With talk of a second stimulus package circulating, it’s of interest to see what the current forecasts are indicating about the depth of the recession, as well as the “bounceback”. Jim has presented some of his views here. In this post, I examine the implications of the consensus coming from the March WSJ survey article, which indicates continued deterioration in the outlook, but a recovery beginning in 2009Q3.
Figure 1: Real GDP preliminary (blue), advance (red), February WSJ survey mean forecast (green), March WSJ survey mean forecast (teal), and CBO potential GDP (black), all in log of Ch.2000$. Source: BEA GDP releases, WSJ, CBO, NBER and author’s calculations.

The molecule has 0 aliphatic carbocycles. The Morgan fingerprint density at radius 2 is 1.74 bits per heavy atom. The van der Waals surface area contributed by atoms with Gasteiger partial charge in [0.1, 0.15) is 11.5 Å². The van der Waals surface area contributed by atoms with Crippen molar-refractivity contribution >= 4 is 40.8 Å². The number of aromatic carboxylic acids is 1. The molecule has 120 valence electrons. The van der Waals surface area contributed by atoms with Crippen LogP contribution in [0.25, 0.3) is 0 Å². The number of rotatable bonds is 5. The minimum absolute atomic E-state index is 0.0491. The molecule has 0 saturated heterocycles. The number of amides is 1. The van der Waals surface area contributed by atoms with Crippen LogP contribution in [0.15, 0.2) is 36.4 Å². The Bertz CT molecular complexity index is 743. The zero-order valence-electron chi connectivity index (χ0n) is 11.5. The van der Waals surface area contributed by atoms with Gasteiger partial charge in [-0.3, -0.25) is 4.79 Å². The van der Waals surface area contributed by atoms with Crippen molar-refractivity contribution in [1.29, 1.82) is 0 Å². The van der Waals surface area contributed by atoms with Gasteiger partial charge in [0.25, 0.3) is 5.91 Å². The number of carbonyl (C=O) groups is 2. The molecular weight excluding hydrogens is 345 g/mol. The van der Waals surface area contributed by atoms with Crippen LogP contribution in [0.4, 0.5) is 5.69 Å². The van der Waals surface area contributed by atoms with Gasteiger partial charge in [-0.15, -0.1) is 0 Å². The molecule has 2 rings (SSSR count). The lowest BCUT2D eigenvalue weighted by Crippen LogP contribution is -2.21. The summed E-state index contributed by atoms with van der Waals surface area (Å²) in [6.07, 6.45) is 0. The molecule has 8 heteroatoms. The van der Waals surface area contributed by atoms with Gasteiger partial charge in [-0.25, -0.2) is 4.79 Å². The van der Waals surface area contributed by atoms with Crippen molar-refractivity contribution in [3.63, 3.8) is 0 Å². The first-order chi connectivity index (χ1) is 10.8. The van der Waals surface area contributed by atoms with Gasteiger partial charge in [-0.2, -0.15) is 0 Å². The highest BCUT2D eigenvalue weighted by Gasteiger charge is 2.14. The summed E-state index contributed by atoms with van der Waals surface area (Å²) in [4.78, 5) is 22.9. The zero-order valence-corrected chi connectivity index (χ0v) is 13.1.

By end-2009, the output gap is predicted to be 7.6% (7.9% in log terms). For those economists who kept on saying this recession was “not too bad”, it is of interest that the output gap – at least as implied by the CBO – is forecasted to rival that at the end of the back to back 1980 and 1981-82 recessions, which ended up at 7.7% (8% in log terms).
In terms of growth rates, the mean forecast indicates that GDP growth will close in on the growth rate of CBO-estimated potential GDP in 2009Q4.
Figure 2: Quarter-on-quarter annualized growth rate of real GDP preliminary (blue), and March WSJ survey mean forecast (teal), and CBO potential GDP (black), all calculated using log differences. Source: BEA GDP releases, WSJ, CBO, NBER and author’s calculations.
As noted in the article, the “recovery date” keeps on getting pushed back…
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